Mass media and terrorism have become ever more intertwined in a mutually beneficial relationship often described as 'symbiotic.' This column. Over the last two decades, the influence of the mass media has grown enormously. People from all over the world are now able to collect information about all. is a symbiotic relationship between terrorism and the media. Terrorists' response to terrorism, but that the mass media need to work harder at devising.
Around the Bataclan, Paris, November On its side, the mass media capitalizes from the confusion and consternation caused by terrorist attacks to produce the kind of dramatic news that draws the attention of its viewers and readers. As for extremists, they carefully calculate the scale, target, location, and timing of their assaults to stir ample media attention—or in other words, to generate advertisements for their messages on a global scale.
The broader and more prolonged the media coverage of terrorism turns out to be, the greater the terrorists' feelings of accomplishment, influence, and power.
As mentioned above, terrorists know all too well that the newsworthiness of their strikes is directly related to the site chosen, the number of casualties inflicted, and the type of act. Although these channels are proving useful for recruitment, the individuals who follow them tend to be already inclined to support the extremists' ideals and goals and do not trust the Western media in any case, which they see as the enemy.
Therefore, no matter how technologically savvy terrorists may become in the future, in order to reach a mass global audience it will always be crucial for them to obtain the mass coverage provided by global news channels.
The amount, focus, and tone of news coverage of terrorism can help stir the kind of public outrage that influences governments' responses to attacks.
This is a long way off from the advice given by the British Indian novelist Salman Rushdie, who is himself a target of religious extremism inthe Ayatollah Ruhollah Khomeini issued a fatwa calling for his assassination for blasphemy: In his book Inside Terrorism, Bruce Hoffman pointed out that this coincided with a series of technological innovations that made it possible to send images cheaply and rapidly across great distances. Today the emergence of an array of new digital platforms has turned media competition into a fierce contest to capture people's shortening attention spans.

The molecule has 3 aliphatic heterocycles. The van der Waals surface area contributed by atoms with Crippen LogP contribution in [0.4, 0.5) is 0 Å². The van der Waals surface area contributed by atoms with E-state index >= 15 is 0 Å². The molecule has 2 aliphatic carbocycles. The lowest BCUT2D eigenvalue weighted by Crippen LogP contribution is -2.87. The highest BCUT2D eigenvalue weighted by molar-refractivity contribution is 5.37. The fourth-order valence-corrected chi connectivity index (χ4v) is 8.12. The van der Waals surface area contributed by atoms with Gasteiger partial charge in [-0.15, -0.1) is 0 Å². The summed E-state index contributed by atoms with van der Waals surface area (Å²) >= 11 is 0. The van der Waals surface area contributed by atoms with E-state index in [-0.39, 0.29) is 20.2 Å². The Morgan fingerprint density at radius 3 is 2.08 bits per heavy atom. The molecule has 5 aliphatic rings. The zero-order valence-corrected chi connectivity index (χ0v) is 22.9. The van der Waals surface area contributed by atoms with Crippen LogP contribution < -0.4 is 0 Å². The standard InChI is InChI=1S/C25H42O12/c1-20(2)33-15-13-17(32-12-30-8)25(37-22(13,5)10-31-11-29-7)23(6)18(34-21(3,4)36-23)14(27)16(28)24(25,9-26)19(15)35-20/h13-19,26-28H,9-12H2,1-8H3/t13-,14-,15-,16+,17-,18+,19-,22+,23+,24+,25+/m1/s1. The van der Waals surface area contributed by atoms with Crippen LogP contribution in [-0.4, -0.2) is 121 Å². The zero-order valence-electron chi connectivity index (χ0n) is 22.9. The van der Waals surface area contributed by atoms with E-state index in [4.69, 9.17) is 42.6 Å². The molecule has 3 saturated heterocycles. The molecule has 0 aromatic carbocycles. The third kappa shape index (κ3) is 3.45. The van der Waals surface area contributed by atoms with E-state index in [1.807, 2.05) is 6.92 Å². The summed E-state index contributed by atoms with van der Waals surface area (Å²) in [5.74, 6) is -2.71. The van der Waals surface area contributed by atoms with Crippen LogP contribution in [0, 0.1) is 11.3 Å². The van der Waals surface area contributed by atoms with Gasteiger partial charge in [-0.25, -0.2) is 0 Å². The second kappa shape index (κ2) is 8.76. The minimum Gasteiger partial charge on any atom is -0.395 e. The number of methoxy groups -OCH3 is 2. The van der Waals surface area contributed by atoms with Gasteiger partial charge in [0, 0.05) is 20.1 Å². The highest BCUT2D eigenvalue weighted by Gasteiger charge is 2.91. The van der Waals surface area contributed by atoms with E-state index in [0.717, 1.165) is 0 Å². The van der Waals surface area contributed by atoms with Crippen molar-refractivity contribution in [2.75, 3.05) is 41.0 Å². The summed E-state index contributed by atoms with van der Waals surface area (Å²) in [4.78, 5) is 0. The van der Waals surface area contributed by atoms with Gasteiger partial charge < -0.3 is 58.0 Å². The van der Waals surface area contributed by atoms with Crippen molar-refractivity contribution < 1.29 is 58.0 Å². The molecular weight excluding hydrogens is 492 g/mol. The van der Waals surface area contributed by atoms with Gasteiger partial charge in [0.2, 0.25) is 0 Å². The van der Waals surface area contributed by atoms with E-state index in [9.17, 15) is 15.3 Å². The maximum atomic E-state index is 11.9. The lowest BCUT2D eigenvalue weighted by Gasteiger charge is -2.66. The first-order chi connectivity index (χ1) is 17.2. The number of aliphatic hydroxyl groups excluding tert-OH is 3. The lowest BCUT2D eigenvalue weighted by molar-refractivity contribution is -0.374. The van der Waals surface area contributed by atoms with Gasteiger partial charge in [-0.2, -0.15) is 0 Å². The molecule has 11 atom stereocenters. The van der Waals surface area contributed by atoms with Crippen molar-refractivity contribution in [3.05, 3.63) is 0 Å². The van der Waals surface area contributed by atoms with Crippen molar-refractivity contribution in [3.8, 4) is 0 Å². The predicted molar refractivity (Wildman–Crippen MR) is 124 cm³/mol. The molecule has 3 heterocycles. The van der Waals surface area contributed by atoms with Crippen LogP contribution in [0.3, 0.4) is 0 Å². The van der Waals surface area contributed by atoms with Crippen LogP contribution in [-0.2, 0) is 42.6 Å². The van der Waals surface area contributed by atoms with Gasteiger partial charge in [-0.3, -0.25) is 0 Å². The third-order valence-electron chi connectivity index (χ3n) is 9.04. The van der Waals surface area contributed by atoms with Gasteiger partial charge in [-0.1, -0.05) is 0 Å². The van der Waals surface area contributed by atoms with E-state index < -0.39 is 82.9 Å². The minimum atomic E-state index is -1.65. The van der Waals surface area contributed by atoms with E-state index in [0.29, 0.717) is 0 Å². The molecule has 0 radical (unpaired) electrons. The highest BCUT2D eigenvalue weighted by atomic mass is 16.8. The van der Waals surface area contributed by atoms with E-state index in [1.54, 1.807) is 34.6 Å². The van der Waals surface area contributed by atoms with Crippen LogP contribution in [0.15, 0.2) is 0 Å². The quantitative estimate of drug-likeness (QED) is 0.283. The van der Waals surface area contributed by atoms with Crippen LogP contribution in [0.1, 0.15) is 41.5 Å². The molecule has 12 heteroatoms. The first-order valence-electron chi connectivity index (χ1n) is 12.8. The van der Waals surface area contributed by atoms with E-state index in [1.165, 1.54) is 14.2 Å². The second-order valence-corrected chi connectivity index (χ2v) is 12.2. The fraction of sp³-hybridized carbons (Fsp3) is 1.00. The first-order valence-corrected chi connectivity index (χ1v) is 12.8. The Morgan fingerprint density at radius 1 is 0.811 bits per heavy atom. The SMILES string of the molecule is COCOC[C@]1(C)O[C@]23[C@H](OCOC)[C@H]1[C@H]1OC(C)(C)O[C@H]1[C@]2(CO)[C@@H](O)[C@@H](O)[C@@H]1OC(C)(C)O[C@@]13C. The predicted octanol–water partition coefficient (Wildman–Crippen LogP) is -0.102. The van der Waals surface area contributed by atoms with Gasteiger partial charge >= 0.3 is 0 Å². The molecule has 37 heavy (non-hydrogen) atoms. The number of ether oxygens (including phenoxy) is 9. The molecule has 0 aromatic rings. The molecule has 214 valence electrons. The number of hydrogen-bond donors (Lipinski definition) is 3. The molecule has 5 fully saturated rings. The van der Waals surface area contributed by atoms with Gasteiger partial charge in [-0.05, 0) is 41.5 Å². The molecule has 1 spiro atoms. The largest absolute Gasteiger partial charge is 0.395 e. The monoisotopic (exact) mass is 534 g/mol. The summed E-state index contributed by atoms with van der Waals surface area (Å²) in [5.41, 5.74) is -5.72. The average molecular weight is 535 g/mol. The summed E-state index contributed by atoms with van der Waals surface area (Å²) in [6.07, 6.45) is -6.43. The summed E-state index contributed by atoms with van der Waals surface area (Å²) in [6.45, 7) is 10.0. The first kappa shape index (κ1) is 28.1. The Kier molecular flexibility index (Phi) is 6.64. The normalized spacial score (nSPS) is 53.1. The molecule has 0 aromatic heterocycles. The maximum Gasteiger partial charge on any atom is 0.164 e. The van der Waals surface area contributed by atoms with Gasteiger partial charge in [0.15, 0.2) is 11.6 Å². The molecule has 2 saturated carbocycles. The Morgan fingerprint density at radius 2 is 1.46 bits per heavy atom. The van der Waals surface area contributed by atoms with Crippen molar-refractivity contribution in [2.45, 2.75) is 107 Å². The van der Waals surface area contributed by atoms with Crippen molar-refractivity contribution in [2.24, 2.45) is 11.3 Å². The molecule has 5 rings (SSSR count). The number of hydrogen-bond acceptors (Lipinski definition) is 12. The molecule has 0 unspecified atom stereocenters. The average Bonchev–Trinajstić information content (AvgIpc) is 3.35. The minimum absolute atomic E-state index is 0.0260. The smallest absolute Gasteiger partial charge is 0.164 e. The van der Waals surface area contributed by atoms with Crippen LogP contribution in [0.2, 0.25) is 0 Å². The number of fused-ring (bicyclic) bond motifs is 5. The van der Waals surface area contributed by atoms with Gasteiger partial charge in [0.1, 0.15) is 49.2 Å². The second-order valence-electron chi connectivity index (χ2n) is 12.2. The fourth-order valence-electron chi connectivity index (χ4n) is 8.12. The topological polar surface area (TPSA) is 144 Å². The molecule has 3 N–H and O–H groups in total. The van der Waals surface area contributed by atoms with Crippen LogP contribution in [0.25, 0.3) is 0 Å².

This has led to hyper-sensationalization in the way terrorist activity is reported, a tendency perhaps most apparent in television, still the general public's main source of information. TV has always had a love affair with drama and violence. The Easy Route of Sensationalism The ruthless nature of the news business can also be seen in the media coverage after the shocking first days of a terrorist attack.
Once the novelty of the strike wears off, news organizations race to be the first to broadcast or publish so-far undisclosed details of the police investigation.
To pick just two examples: Yet without the megaphone effect provided by the mass media, this information would not be so readily accessible to radical organizations and individuals planning to carry out lone-wolf assaults.
Even when the media praises security forces' efforts to prevent carnage, it could be hinting to radicalized minds how not to repeat their peers' mistakes. Of course, public news networks are less driven by the latter but are equally dependent on the former.
Terrorism and the Mass Media: A symbiotic relationship?
The media's readiness to focus on terror-related developments will continue for as long as journalists and editors have incentives to use emotionally powerful visuals and story lines to gain and maintain ever-shrinking news audiences.
His study found that in the two months following terrorist attacks in three major cities in November, there were articles about the attack in Baghdad; 1, articles about the one in Beirut; but over 21, about the widely-reported attack in Paris. Terrorist acts in Western Europe and North America are still a relatively unusual occurrence, so broadcasters and publications deploy the bulk of their resources to cover these tragedies. The media also know that its viewers and readers are more likely to relate and indentify with, to put it plainly, victims who look more like them.